Ox or elephant?

Another ‘tail’ of the Chinese jester Shi Dongtong 石動筩 (Moving Bucket) running rings around a Dharma master, at the court of emperor Gaozu of the Northern Qi 北齊高祖 (r. 550-59).  Gaozu liked to convene Buddhist seminars and seemed equally to like having his jester liven them up with puns and playfulness. 

The discussions finally reached an impasse and everybody was challenging each other.  Moving Bucket put his oar in last, addressing the Master of Great Virtue nonchalantly, lulling him.  Moving Bucket’s joke rests on a pun on the Buddha’s extraordinary nature:

Quote - Hou Bai - Qiyan Lu

`I’d just like to ask the Dharma Master one small thing: what creature did the Buddha ride?’  The Dharma Master answered, `Sometimes he sat on a lotus flower of a thousand leaves, sometimes he was borne on a white elephant of six tusks’.  Moving Bucket said, ‘The Dharma Master has not read the sutras at all, since he does not know what the Buddha rode’.  The Dharma Master asked him, `Since Kindly Benefactor has read the sutras, what did the Buddha ride?’  Moving Bucket retorted, `The Buddha rode an ox!’  The Dharma Master asked how he knew and Moving Bucket replied, `The sutras say “The World’s Honoured One [the Buddha] was extraordinary,” how can this not be “riding an ox”?’  All present burst out laughing.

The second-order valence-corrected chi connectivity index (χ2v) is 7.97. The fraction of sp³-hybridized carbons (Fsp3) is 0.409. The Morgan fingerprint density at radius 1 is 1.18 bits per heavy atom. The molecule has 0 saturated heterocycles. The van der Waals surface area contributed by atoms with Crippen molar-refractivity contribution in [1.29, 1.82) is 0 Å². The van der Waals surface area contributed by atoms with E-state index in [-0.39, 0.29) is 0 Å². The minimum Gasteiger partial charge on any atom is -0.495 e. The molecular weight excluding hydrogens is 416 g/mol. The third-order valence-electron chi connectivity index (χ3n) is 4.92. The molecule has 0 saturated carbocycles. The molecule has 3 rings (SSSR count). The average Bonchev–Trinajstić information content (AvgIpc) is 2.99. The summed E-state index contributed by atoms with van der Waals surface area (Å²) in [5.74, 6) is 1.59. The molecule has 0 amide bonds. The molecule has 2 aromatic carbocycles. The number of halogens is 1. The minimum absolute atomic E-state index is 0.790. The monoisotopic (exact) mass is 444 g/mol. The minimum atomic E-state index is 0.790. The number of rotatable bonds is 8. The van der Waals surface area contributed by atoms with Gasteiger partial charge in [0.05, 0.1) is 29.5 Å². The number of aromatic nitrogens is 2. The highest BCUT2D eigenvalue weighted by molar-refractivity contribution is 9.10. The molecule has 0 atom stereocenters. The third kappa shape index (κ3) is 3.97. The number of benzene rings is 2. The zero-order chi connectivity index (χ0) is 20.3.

The pun is both visual and aural – ‘qi te’, meaning ‘extraordinary’, includes ‘qi’ which is a homonym for ‘ride’ and te which has ‘ox’ in it and originally meant ‘calf’.

Sadly, they don’t tell us if the Dharma Master laughed, or clenched his teeth, or simply sighed resignedly.

See other Moving Bucket puns and jokes, including this one-foot-two-feet lark, or another pun.

Source: Qiyan lu 啓顏錄, by Hou Bai 侯白 (fl. ca. 581), in Taiping Guangji 太平廣記, comp. Li Fang 李昉 (925-96), fol. 247, in Lidai xiaohua ji 歷代笑話集, Wang Liqi 王利器, ed. (Hong Kong: Xinyue Chubanshe, c. 1958), pp. 10-11.

Image credit: Buddhist Monk Riding an Ox (c. 1880s), Kawanabe Kyosai (1831-89); Smithsonian National Museum of Asian Art, Freer Gallery of Art, Purchase — Charles Lang Freer Endowment.


Submit a Comment

Your email address will not be published. Required fields are marked *

Pin It on Pinterest

Share This